What's New in Aesthetic Medicine? Polynucleotides, Exosomes and Stem Cells | ExpatWoman.com

What's New in Aesthetic Medicine? Polynucleotides, Exosomes and Stem Cells

Find out what's new in aesthetic medicine, with skin specialist and Consultant Dermatologist Dr. Volha Shpadaruk

Posted on

14 February 2024

Last updated on 22 February 2024
Aesthetic Medicine at Mediclinic City Hospital Dubai

The ageing process is complex and includes intrinsic (from inside the body) and extrinsic (external) factors. External factors such as UV radiation (sun damage), pollution, and smoking play a significant role in how we age, how quickly skin ages and how we can improve skin quality.

In this article, Consultant Dermatologist Dr. Volha Shpadaruk from Mediclinic City Hospital, shares what's new in aesthetic medicine treatments.


Polynucleotides are highly purified molecules extracted from tout. It is short term filler that promotes natural regeneration of skin, wound healing and healthier looking skin. It can help with skin tone, pore size, wrinkles, skin sagging, pigmentation and toning.

Polynucleotide formulations based on Polynucleotides HPT™ (Polynucleotides Highly Purified Technology™) was first developed by and Italian based pharmaceutical company. As more and more evidence emerges to support this method of rejuvenation, we see more case reports and clinical studies being published to support the high safety profile and effectiveness of this type of filler.

This treatment targets skin ageing, hydrates skin, improves scars and stretch marks, and helps hair growth. There are some studies supporting healing of skin ulcers following polynucleotides application.

Usually small amounts of filler injected into the skin superficially every 2-3 weeks, and four sessions are usually recommended. Also, polynucleotides can be used for "priming" the skin prior to more invasive procedures such as chemical peeling, laser resurfacing, needling and surgery.

Aesthetic Medicine at Mediclinic City Hospital Dubai

Treatment of skin around the eyes helps with dark under eye circles and wrinkles. Neck, décolleté and back of hands are also treated to help sagging and ageing skin.

Side effects include bruising, slight pain and swelling which resolve within a few hours. In order to standardise this emerging treatment, a group of eight Italian doctors created consensus guidelines how to use this type of filler.


Exosomes are small bubbles (vesicles) produced by almost any type of cells in the body. They play a very important role in cell to cell communication and contain proteins, lipids and bioactive substances. When injected locally they provide a variety of effects on skin regeneration and healing.

"In 2023, we had an explosion of publications about exosome use and applications in aesthetic medicine and wound healing, but the first mention of them was in the 1980s," said Dr. Volha.

"Initially it was thought that they were waste containing vesicles and played no role in cell life," she added.

At present, there are studies looking at exosomes delivering medications to certain part of the body and certain type of cells to treat cancer and tissue damage (heart attack and brain damage, role in dementia treatment for example). Some studies also looked at the exosomes’ role in the anti-ageing process. There are promising findings that exosomes protect against UV damage, slow down skin ageing, reduce hyperpigmentation and much more.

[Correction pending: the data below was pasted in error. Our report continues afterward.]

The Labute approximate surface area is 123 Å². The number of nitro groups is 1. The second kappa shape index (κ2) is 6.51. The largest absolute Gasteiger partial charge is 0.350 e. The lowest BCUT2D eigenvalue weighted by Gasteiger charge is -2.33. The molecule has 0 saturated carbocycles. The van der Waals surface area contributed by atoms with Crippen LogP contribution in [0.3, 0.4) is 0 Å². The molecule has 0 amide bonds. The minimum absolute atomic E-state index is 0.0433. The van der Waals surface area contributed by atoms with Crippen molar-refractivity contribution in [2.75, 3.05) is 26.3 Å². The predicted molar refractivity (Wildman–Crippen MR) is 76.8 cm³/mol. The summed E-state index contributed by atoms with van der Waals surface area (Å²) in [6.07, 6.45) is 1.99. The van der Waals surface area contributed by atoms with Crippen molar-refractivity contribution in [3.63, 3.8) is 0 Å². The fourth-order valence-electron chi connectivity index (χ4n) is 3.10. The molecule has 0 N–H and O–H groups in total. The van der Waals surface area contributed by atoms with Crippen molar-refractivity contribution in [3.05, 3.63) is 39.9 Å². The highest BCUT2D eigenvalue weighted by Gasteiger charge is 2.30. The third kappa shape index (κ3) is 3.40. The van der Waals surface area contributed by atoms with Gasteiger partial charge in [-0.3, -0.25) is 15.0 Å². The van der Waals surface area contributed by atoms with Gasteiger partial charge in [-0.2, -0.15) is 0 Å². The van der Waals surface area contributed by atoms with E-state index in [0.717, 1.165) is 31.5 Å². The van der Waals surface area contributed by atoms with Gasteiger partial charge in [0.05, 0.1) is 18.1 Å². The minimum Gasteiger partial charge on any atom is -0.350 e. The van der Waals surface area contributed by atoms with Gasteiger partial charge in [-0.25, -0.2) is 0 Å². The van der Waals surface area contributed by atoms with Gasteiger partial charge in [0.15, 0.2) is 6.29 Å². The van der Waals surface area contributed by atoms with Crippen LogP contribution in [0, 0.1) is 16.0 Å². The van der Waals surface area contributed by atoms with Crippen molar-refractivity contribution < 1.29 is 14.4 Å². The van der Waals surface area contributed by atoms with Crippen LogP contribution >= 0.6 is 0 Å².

Aesthetic Medicine at Mediclinic City Hospital Dubai

Although exosomes are not FDA approved yet, many aesthetic clinics worldwide offer such treatments as there is evidence to support safety of such treatments. Fat and mesenchymal cells derived exosomes are widely used, but almost any cell can produce exosomes.

Mesenchymal cells are stem cells (non-specialised cells) that can transform in a variety of cells such as bone cells, cartilage cells and muscle cells as an example. Stem cells are often confused with exosomes or growth factors or used interchangeably.

Stem Cell

A stem cell is a cell that has not differentiated in a particular type of cell. They are able self-renew and can be found in fat cells, blood, umbilical cord and bone marrow for instance. Such cells have huge potential to differentiate and regenerate tissue. For example, bone marrow stem cells (transplant) are used for treatment of blood cancer (leukaemia). Stem cells have no capacity to survive for long outside the body (unless cultivated in the lab under strict conditions resembling body) and hence cannot be packaged in a bottle or be preserved. So often exosomes or growth factors are used to promote healing, rejuvenation or hair growth, but referred to as stem cells.

There are ongoing studies and research projects and we shall see more information emerging soon.

Authored by Dr. Volha Shpadaruk, Consultant Dermatologist at Mediclinic City Hospital.

For consultations with Dr. Volha, please get in touch below.

Dr. Volha Shpadaruk, Consultant Dermatologist at Mediclinic City Hospital

Dr. Volha Shpadaruk
Consultant Dermatologist
Mediclinic City Hospital

Mediclinic City Hospital
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Mediclinic City Hospital
Upon opening in 2008, Mediclinic City Hospital was the first multi-disciplinary hospital in Dubai Healthcare City. As a state-of-the-art healthcare facility, it has continued to dominate Dubai’s healthcare landscape in terms of the quality of its medical staff, the breadth of services it offers and the standard of equipment it operates.

Building #37,Dubai Health Care City, Dubai